Cyclic di-GMP-dependent regulation of metabolism and virulence in Borrelia burgdorferi

Project: Research project

Project Details

Description

? DESCRIPTION (provided by applicant): Lyme disease is the most reported vector-borne disease in the United States. The causative agent, Borrelia burgdorferi (Bb), is an obligate pathogenic spirochete that is transmitted via a tick bite. How Bb is maintained in its enzootic cycle between mammals and ticks is poorly understood; yet, this understanding is critical for developing innovative approaches to disrupt the tick-mammal-tick natural cycle. We and others have identified a two-component signal transduction system, Hk1-Rrp1, that is essential for Bb survival in the tick. Rrp1is a response regulator possessing diguanylate cyclase (DGC) activity that produces cyclic dimeric GMP (c-di-GMP), a new bacterial second messenger that controls the switch between the motile, single-cellular lifestyle and the sessile, multicellular lifestyle (biofilms). We discovered that c-di-GMP-mediated signaling controls a catabolic switch from glucose to glycerol upon the transition from the mammal to the tick, by regulating the transcription of the glp operon for glycerol transport and utilization which are critical for spirochete survival in ticks. Further, we found that the c-di-GMP-binding effector protein PlzA, previously known to influence Bb motility, also controls glp expression as well as synthesis of multiple virulence factors. We hypothesize that, because of the small genome and streamlined regulatory repertoire, Bb employs the same c-di-GMP effector protein, PlzA, or a protein that interacts with PlzA, to coordinate diverse processes (motility, catabolism, virulence) that are involved in the mammal-to-tick transition. To test this hypothesis and to to understand the role of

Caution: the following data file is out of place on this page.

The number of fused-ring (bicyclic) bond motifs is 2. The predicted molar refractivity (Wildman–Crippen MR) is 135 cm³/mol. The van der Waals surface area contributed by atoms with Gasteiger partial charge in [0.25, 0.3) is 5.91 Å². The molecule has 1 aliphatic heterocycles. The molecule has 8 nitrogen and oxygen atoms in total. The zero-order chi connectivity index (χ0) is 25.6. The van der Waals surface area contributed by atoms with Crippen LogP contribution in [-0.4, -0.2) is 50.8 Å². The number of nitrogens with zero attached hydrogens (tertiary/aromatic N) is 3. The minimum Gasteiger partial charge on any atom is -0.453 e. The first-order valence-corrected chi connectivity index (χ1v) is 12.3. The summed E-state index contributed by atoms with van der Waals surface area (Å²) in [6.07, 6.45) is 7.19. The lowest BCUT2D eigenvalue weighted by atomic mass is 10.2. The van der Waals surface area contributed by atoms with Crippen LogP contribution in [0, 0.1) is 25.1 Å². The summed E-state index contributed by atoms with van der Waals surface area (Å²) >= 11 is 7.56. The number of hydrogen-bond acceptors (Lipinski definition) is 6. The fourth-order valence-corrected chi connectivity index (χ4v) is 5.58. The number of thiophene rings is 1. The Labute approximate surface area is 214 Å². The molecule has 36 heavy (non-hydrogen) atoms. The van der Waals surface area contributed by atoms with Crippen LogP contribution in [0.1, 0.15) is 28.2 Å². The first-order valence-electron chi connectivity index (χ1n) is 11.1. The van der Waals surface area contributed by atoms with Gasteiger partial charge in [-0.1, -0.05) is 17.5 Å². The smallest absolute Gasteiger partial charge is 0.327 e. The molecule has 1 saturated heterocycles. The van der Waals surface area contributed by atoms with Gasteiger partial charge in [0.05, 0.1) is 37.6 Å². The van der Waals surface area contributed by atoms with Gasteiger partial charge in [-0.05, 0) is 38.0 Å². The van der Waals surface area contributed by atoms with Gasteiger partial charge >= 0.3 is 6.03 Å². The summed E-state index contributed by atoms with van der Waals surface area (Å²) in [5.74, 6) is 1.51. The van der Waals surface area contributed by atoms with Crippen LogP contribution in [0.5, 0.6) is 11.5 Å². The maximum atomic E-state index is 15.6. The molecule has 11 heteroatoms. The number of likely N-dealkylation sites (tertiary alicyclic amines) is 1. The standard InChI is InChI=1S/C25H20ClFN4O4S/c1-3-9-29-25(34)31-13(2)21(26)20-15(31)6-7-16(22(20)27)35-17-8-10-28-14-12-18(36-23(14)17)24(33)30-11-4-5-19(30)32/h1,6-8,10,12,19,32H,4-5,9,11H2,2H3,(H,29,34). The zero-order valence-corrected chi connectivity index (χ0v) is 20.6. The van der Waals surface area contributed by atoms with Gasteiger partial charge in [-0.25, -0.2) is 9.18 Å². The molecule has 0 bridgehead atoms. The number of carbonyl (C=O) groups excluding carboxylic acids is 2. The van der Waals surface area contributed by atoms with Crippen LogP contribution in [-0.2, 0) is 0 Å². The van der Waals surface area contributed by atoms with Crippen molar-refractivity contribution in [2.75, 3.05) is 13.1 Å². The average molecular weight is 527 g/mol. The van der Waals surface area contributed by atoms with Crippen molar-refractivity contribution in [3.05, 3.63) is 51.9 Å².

c-di-GMP signaling in the mammal-to-arthropod host transition, we have formulated the following Specific Aims: (1) Elucidate the mechanism of regulation of the glycerol metabolism and virulence by the c-di-GMP- binding protein PlzA in Bb; (2) Identify and characterize new c-di-GMP-binding effector proteins in Bb and interrogate their role in survival in the tick. Outcomes
will uncover novel processes underlying the mammal-to-arthropod host transition, novel c-di-GMP effector proteins and new c-di-GMP signaling paradigm.
StatusFinished
Effective start/end date1/15/1512/31/16

Funding

  • National Institutes of Health: $240,750.00
  • National Institutes of Health: $187,750.00

ASJC

  • Medicine(all)
  • Immunology and Microbiology(all)

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